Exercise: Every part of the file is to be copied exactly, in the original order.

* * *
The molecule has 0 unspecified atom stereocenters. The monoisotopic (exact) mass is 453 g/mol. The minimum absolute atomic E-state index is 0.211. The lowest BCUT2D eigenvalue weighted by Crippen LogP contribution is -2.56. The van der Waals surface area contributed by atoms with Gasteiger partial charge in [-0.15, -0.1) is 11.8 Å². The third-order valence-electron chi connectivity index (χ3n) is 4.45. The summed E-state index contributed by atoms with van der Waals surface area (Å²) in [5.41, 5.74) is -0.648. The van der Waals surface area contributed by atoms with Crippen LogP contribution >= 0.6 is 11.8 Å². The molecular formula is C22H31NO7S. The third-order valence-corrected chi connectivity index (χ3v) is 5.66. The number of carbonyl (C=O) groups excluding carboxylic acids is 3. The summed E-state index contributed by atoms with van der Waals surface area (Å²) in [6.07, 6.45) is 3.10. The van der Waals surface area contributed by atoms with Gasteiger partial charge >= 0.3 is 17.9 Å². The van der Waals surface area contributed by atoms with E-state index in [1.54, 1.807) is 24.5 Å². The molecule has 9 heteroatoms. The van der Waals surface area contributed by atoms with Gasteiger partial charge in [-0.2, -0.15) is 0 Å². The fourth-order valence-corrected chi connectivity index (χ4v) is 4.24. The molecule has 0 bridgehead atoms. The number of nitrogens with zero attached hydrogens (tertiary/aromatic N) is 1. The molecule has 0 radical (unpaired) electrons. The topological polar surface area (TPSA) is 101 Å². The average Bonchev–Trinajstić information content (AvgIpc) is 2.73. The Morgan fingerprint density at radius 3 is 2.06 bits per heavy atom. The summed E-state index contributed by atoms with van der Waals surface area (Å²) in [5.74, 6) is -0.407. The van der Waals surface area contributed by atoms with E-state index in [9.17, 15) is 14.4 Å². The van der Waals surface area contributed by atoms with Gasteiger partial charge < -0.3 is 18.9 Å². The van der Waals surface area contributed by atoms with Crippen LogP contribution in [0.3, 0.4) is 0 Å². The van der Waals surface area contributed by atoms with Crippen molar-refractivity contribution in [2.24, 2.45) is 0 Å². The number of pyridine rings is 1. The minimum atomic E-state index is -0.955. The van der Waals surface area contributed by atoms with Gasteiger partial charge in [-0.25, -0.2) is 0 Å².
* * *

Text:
The molecule has 0 unspecified atom stereocenters. The monoisotopic (exact) mass is 453 g/mol. The minimum absolute atomic E-state index is 0.211. The lowest BCUT2D eigenvalue weighted by Crippen LogP contribution is -2.56. The van der Waals surface area contributed by atoms with Gasteiger partial charge in [-0.15, -0.1) is 11.8 Å². The third-order valence-electron chi connectivity index (χ3n) is 4.45. The summed E-state index contributed by atoms with van der Waals surface area (Å²) in [5.41, 5.74) is -0.648. The van der Waals surface area contributed by atoms with Crippen LogP contribution >= 0.6 is 11.8 Å². The molecular formula is C22H31NO7S. The third-order valence-corrected chi connectivity index (χ3v) is 5.66. The number of carbonyl (C=O) groups excluding carboxylic acids is 3. The summed E-state index contributed by atoms with van der Waals surface area (Å²) in [6.07, 6.45) is 3.10. The van der Waals surface area contributed by atoms with Gasteiger partial charge >= 0.3 is 17.9 Å². The van der Waals surface area contributed by atoms with E-state index in [1.54, 1.807) is 24.5 Å². The molecule has 9 heteroatoms. The van der Waals surface area contributed by atoms with Gasteiger partial charge in [-0.2, -0.15) is 0 Å². The fourth-order valence-corrected chi connectivity index (χ4v) is 4.24. The molecule has 0 bridgehead atoms. The number of nitrogens with zero attached hydrogens (tertiary/aromatic N) is 1. The molecule has 0 radical (unpaired) electrons. The topological polar surface area (TPSA) is 101 Å². The average Bonchev–Trinajstić information content (AvgIpc) is 2.73. The Morgan fingerprint density at radius 3 is 2.06 bits per heavy atom. The summed E-state index contributed by atoms with van der Waals surface area (Å²) in [5.74, 6) is -0.407. The van der Waals surface area contributed by atoms with E-state index in [9.17, 15) is 14.4 Å². The van der Waals surface area contributed by atoms with Gasteiger partial charge < -0.3 is 18.9 Å². The van der Waals surface area contributed by atoms with Crippen LogP contribution in [0.3, 0.4) is 0 Å². The van der Waals surface area contributed by atoms with Crippen molar-refractivity contribution in [2.24, 2.45) is 0 Å². The number of pyridine rings is 1. The minimum atomic E-state index is -0.955. The van der Waals surface area contributed by atoms with Gasteiger partial charge in [-0.25, -0.2) is 0 Å².